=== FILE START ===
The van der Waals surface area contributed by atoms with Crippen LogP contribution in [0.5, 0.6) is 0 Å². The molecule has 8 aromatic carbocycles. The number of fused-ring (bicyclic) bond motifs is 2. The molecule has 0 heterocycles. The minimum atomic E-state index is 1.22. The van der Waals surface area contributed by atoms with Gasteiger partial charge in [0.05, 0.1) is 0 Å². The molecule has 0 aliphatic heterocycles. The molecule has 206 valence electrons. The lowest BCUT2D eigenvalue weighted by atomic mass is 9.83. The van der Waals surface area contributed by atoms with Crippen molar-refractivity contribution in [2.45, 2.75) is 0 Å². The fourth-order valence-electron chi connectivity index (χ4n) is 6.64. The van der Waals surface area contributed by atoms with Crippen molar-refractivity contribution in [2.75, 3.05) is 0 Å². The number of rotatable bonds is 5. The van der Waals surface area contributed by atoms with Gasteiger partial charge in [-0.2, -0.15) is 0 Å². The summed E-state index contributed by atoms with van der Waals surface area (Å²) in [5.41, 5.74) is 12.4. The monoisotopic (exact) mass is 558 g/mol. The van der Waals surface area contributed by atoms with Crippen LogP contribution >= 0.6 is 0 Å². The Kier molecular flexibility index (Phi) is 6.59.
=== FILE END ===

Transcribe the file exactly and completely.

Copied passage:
The van der Waals surface area contributed by atoms with Crippen LogP contribution in [0.5, 0.6) is 0 Å². The molecule has 8 aromatic carbocycles. The number of fused-ring (bicyclic) bond motifs is 2. The molecule has 0 heterocycles. The minimum atomic E-state index is 1.22. The van der Waals surface area contributed by atoms with Gasteiger partial charge in [0.05, 0.1) is 0 Å². The molecule has 0 aliphatic heterocycles. The molecule has 206 valence electrons. The lowest BCUT2D eigenvalue weighted by atomic mass is 9.83. The van der Waals surface area contributed by atoms with Crippen molar-refractivity contribution in [2.45, 2.75) is 0 Å². The fourth-order valence-electron chi connectivity index (χ4n) is 6.64. The van der Waals surface area contributed by atoms with Crippen molar-refractivity contribution in [2.75, 3.05) is 0 Å². The number of rotatable bonds is 5. The van der Waals surface area contributed by atoms with Gasteiger partial charge in [-0.2, -0.15) is 0 Å². The summed E-state index contributed by atoms with van der Waals surface area (Å²) in [5.41, 5.74) is 12.4. The monoisotopic (exact) mass is 558 g/mol. The van der Waals surface area contributed by atoms with Crippen LogP contribution >= 0.6 is 0 Å². The Kier molecular flexibility index (Phi) is 6.59.